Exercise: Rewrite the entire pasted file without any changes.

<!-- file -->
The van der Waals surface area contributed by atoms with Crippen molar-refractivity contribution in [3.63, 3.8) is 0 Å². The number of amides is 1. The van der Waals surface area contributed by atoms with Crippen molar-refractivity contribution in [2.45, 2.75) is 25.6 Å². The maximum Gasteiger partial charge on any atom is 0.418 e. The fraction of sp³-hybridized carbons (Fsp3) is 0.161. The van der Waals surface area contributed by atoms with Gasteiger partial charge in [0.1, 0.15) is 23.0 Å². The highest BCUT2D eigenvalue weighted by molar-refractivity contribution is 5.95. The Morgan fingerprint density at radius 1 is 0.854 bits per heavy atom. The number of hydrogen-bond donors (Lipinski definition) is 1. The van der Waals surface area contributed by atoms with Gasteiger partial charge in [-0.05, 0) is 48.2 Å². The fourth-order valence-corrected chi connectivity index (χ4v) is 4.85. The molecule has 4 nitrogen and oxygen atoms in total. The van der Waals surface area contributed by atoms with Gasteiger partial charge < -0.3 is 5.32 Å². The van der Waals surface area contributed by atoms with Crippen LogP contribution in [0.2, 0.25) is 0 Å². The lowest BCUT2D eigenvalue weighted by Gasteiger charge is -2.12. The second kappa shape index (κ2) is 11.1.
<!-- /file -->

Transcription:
The van der Waals surface area contributed by atoms with Crippen molar-refractivity contribution in [3.63, 3.8) is 0 Å². The number of amides is 1. The van der Waals surface area contributed by atoms with Crippen molar-refractivity contribution in [2.45, 2.75) is 25.6 Å². The maximum Gasteiger partial charge on any atom is 0.418 e. The fraction of sp³-hybridized carbons (Fsp3) is 0.161. The van der Waals surface area contributed by atoms with Gasteiger partial charge in [0.1, 0.15) is 23.0 Å². The highest BCUT2D eigenvalue weighted by molar-refractivity contribution is 5.95. The Morgan fingerprint density at radius 1 is 0.854 bits per heavy atom. The number of hydrogen-bond donors (Lipinski definition) is 1. The van der Waals surface area contributed by atoms with Gasteiger partial charge in [-0.05, 0) is 48.2 Å². The fourth-order valence-corrected chi connectivity index (χ4v) is 4.85. The molecule has 4 nitrogen and oxygen atoms in total. The van der Waals surface area contributed by atoms with Gasteiger partial charge < -0.3 is 5.32 Å². The van der Waals surface area contributed by atoms with Crippen LogP contribution in [0.2, 0.25) is 0 Å². The lowest BCUT2D eigenvalue weighted by Gasteiger charge is -2.12. The second kappa shape index (κ2) is 11.1.